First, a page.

Sooty terns: A squid diet causes population problems for sea birds
University of Birmingham scientists have cracked a wildlife mystery - a mysterious population crash in seabird numbers on Ascension Island in the Atlantic.
Once there were millions of sooty terns on Ascension now there are just a few hundred thousand.
But comparing feathers from living birds to museum specimens reveals big changes in the birds' diet and researchers say that's behind the stark decline in numbers.
The discovery has big implications for the health of our oceans.
The key to this research is to compare the diet of modern sooty terns with historical records.
Collecting samples of food from today's birds is pretty easy.
Around one in eight terns will throw up on you as a defence mechanism if you pick them up.
Since the team from the University of Birmingham were ringing around 2,000 birds for another study that's plenty of opportunities to collect sooty tern stomach contents.
But how do you find historical records of the diet of sooty terns for comparison?
Museums don't have samples of tern lunches from 100 years ago.
But museums do have sooty terns themselves.
The oldest specimen is in a museum in Newcastle-upon-Tyne and was collected on Ascension in 1888.
Most of the birds are to be found in American museums.
So researcher Dr Jim Reynolds went on a trek to track down 180 sooty tern specimens.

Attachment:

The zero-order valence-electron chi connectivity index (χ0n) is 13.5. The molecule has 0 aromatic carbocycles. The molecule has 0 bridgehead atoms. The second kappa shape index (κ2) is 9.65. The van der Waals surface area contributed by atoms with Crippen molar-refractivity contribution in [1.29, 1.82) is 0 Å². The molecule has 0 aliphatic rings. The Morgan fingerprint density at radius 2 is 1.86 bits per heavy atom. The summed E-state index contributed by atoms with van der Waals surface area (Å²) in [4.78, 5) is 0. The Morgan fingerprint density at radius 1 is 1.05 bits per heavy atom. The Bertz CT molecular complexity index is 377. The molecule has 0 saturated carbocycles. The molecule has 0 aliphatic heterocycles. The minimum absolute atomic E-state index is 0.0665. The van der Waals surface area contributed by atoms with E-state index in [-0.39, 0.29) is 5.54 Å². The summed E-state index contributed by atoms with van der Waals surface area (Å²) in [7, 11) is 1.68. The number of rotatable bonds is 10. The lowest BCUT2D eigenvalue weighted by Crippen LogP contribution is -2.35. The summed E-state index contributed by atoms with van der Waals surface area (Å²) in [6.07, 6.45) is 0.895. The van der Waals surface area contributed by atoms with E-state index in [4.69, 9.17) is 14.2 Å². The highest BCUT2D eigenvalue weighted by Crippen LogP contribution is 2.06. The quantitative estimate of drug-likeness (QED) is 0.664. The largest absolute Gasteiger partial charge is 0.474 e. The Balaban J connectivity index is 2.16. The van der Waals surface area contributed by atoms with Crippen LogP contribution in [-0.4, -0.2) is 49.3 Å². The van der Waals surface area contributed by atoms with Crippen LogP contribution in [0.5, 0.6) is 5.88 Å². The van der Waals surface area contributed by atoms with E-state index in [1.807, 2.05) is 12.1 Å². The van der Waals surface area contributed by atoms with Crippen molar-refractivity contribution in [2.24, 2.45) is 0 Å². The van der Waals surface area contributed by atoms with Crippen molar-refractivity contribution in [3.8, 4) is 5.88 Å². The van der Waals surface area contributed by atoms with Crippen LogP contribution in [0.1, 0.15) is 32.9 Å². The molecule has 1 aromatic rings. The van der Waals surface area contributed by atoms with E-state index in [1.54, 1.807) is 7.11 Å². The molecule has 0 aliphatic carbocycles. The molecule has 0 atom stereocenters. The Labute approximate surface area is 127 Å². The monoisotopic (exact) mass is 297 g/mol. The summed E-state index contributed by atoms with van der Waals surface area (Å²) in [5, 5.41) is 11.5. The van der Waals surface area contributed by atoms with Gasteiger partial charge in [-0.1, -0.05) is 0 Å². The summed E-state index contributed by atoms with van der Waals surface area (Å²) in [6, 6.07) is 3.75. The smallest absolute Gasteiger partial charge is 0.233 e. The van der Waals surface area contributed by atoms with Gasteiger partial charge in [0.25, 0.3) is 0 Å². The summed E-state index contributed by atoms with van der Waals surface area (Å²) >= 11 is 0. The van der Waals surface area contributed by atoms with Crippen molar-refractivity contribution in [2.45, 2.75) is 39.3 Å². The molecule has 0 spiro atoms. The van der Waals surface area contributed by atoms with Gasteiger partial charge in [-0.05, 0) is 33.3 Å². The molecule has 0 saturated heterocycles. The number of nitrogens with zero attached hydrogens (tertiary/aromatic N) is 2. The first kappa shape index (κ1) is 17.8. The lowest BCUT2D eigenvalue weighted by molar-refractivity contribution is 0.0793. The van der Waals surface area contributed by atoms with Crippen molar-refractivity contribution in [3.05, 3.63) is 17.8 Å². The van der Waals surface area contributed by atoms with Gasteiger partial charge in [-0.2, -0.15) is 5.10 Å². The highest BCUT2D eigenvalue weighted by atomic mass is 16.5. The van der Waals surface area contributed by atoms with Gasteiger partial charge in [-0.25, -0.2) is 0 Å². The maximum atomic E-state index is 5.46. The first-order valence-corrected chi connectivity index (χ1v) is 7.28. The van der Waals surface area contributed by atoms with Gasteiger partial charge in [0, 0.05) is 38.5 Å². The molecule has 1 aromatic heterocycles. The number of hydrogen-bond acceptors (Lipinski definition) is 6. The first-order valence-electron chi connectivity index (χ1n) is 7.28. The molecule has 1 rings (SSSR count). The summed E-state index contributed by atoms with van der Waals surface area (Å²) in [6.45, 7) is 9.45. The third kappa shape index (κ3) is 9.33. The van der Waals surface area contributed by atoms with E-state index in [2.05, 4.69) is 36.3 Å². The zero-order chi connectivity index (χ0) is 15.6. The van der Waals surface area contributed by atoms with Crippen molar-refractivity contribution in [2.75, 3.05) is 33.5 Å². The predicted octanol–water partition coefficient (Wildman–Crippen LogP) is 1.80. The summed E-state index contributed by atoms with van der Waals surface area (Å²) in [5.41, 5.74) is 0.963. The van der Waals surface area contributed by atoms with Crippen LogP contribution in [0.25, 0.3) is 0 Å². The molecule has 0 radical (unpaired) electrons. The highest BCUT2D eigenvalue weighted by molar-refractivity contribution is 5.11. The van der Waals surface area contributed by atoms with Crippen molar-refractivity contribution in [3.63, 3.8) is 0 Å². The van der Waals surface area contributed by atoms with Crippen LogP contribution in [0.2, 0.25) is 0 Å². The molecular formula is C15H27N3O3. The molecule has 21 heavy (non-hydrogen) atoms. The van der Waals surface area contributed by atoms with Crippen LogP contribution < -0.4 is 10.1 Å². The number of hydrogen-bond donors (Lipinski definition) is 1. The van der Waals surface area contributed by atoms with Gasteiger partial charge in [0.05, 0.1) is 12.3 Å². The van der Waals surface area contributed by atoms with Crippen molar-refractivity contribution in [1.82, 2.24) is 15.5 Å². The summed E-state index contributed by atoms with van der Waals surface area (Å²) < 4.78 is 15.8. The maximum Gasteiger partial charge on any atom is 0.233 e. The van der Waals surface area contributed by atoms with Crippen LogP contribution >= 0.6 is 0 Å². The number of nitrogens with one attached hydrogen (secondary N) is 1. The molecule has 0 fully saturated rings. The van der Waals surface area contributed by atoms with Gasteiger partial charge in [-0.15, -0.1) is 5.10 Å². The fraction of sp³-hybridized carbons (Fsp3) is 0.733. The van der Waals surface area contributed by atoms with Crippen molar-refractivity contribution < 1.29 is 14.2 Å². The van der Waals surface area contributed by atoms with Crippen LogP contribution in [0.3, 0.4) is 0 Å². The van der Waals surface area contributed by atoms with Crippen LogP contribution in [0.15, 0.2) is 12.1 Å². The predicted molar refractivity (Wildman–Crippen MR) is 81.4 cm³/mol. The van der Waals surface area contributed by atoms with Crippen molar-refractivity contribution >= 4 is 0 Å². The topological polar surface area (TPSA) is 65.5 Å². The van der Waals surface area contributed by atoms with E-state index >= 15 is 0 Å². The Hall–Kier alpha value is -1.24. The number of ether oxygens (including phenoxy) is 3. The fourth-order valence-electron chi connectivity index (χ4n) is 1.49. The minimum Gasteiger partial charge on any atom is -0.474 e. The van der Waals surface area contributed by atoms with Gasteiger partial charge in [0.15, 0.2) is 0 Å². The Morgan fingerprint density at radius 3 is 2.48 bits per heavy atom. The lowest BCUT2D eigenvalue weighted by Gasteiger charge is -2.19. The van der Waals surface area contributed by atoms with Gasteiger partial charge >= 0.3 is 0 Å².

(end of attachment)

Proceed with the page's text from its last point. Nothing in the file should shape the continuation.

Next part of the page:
From each he would extra a few feathers which were sent for analysis, in particular the team was interested in levels of carbon and nitrogen isotopes.
From these levels it is possible to reconstruct the diet of the museum birds and compare that will the modern lunch samples. And all this work revealed a radical change.
Until 1940 the birds feasted on nutritious small fish but from the 1970s onwards their diet is dominated by nutritionally poor squid instead. This change coincides with the population crash.
Halt the decline
This discovery does tally with what the researchers noticed on the ground.
When handling the birds they had expected half-digested fish to be regurgitated on them, instead it was half-digested squid.
Seabirds like the sooty tern are long-lived, far ranging and so a brilliant barometer of the health of the oceans.
This discovery explains why despite conservation efforts on Ascension island itself numbers of sooty terns have failed to recover.
Climate change and human activity are likely culprits in all this.
Squid thrive in warmer waters so there may be more of them for the birds to eat.
While the traditional food of small fish could be missing because they are usually driven to the surface by tuna and we've caught and eaten rather a lot of those.
This nifty study shows existing conservation efforts focused on Ascension may not be enough on their own to halt this decline.
When it comes to marine wildlife conservation we may need to think a lot bigger.